tally (n.)

mid-15c., "stick marked with notches to indicate amount owed or paid," from Anglo-French tallie (early 14c., Old French taille "notch in a piece of wood signifying a debt"), Anglo-Latin talea (late 12c.), from Medieval Latin tallia, from Latin talea "a cutting, rod, stick" (see tailor (n.), and compare sense history of score). Meaning "a thing that matches another" first recorded 1650s, from practice of splitting a tally lengthwise across the notches, debtor and creditor each retaining one of the halves; the usual method of keeping accounts before writing became general (the size of the notches varied with the amount). Sports sense of "a total score" is from 1856. Also in 19c. British provincial verbal expression live tally, make a tally bargain "live as husband and wife without marrying."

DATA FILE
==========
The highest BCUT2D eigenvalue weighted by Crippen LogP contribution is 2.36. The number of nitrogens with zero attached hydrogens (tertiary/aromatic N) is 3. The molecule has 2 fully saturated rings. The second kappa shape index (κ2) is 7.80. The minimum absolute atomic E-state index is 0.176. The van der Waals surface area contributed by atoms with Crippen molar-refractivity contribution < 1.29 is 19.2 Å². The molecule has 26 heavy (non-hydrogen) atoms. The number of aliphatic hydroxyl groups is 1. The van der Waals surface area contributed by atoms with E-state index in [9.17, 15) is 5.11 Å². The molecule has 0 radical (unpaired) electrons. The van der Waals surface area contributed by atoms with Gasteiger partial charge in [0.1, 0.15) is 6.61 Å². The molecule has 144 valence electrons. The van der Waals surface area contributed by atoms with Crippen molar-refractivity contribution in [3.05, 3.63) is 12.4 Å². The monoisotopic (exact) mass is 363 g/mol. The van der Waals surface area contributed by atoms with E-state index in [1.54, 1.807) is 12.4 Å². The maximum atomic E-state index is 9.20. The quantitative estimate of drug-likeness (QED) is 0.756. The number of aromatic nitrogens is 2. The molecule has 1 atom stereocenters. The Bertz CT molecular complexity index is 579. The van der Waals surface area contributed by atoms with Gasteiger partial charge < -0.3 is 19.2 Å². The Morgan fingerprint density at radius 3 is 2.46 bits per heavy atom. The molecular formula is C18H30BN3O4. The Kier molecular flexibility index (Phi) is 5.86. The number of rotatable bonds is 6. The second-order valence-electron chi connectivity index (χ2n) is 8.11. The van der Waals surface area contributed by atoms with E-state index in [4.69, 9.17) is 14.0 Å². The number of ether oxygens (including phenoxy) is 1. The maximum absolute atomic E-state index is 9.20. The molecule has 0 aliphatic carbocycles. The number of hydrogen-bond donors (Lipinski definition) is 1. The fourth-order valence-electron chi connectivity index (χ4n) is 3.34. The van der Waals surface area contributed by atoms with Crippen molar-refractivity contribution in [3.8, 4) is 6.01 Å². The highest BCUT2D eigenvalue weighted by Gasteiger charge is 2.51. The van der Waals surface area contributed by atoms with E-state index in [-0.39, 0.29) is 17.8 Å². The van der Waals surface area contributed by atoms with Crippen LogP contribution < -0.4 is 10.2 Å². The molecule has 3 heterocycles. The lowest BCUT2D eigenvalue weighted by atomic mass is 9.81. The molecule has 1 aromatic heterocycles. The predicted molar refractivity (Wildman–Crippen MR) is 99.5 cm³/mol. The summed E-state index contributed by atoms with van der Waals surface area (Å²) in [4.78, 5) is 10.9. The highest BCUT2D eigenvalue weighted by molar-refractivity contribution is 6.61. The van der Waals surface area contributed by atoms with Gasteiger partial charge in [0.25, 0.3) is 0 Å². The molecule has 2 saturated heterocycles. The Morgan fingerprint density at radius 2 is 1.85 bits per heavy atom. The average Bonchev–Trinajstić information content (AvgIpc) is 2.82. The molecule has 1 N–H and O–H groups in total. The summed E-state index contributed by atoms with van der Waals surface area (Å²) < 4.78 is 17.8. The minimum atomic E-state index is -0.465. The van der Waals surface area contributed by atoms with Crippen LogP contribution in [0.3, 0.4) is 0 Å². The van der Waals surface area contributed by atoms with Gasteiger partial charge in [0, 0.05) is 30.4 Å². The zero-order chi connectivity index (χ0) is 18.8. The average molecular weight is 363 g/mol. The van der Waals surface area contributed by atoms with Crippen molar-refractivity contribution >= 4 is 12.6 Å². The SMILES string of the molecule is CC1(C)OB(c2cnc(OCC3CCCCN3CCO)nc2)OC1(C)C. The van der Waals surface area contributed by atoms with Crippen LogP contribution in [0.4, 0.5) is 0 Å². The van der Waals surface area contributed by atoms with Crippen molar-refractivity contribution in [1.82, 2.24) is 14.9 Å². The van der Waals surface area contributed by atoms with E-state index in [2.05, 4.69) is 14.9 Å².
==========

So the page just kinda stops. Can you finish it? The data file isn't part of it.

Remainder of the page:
tally (v.)

mid-15c., "keep an account by tally," from Medieval Latin talliare "to tax," from tallia (see tally (n.)). Meaning "correspond, agree" is from 1705; sports sense of "to score" is from 1867. Related: Tallied; tallying. Hence tally-sheet (1889); tallyman "one who keeps account (of anything)" (1857).

Share